|Origin||Perth, Western Australia, Australia|
|Labels||Citadel, White Label (Mushroom Records), Half A Cow|
|The Stems, Lime Spiders, DM3, The Orange Humble Band, Dom Mariani and the Majestic Kelp|
The Someloves were an alternative rock band from Perth, Western Australia which formed in 1986. They were led by Dom Mariani (also a member of The Stems), on guitar and lead vocals; and Darryl Mather (ex-The Lime Spiders) on lead guitar. The group's sole album, Something or Other, appeared in May 1990 and reached the Top 100 on the ARIA Albums Chart. They were noted for their 1980s power-pop underground style. Various personal issues and problems with the idea of touring led to the group disbanding by the end of 1990.
The Someloves were led by Dom Mariani and Darryl Mather each of whom was also in two other Australian garage bands, The Stems and The Lime Spiders. Mariani had met Mather in 1984 when Mather went to Perth to recuperate from what was thought to be leukaemia and saw The Stems playing at the Old Melbourne Hotel.
"Darryl came back stage and introduced himself as ex-Lime Spiders, and we're like, 'Lime Spiders! Wow! He said he really liked the band and that it was the kind of band he'd wanted the Spiders to be" - Dom Mariani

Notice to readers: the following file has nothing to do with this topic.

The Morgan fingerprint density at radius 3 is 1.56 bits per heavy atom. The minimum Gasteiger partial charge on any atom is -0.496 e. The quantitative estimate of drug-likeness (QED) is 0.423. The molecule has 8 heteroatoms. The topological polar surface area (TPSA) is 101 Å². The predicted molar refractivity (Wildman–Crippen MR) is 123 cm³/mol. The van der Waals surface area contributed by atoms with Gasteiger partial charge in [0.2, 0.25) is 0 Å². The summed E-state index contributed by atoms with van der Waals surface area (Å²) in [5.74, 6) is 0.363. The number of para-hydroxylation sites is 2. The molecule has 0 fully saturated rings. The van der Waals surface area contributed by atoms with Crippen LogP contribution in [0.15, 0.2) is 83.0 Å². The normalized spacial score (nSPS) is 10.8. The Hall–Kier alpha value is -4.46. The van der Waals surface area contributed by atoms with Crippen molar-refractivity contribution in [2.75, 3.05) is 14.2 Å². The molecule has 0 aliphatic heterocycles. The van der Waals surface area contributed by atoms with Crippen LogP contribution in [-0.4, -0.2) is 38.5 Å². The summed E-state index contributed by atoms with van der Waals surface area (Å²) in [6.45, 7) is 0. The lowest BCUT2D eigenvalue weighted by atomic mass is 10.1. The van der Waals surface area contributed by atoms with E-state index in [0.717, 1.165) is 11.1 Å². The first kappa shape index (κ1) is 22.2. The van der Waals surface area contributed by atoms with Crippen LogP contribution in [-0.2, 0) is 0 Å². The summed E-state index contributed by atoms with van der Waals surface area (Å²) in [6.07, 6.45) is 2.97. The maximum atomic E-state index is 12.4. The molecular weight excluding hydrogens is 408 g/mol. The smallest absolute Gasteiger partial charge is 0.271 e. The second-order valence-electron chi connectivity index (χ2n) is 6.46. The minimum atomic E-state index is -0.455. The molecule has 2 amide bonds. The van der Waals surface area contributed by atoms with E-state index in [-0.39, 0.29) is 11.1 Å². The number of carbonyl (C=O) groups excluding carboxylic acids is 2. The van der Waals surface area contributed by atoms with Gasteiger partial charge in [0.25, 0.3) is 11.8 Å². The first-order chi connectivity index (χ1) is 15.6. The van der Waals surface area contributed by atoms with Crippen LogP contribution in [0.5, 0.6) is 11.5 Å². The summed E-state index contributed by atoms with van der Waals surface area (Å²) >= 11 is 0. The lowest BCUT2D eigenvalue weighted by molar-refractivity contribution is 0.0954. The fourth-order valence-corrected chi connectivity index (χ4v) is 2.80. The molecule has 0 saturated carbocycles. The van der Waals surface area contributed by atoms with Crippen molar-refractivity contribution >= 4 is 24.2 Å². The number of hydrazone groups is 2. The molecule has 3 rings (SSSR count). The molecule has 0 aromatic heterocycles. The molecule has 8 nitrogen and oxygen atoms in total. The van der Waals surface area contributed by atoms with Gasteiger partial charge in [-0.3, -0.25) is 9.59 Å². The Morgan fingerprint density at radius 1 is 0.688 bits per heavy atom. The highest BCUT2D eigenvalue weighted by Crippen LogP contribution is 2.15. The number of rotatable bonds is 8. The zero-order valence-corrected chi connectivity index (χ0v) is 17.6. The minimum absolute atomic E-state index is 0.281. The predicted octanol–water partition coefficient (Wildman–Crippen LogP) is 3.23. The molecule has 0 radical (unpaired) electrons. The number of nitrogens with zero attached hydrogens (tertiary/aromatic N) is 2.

"The first time we met, we must have talked for hours. The Stems didn't have the rock and roll swagger of The Lime Spiders, but Dom had the musicianship" - Darryl Mather
"I think we were closer to the sound that Darryl wanted. He was dissatisfied with the hard rock approach of the Spiders. We had an updated sixties garage sound and image going on. Semi-acoustic guitars and fuzz pedals through Vox amps. Darryl came to see us the following night at the Shenton park. I think he was impressed by our sounds." - Dom Mariani
During The Stems first trip/tour of Sydney in 1985 Mariani and The Stems drummer, Gary Chambers, stayed four months in a house on Terminus Street in Petersham that Darryl shared with Bill Gibson (who had just formed The Eastern Dark). Towards the end of The Stems' Sydney trip, Mariani and Mather found some time for some recording at Alberts. During those four months, Mariani and Mather continued their previous conversations.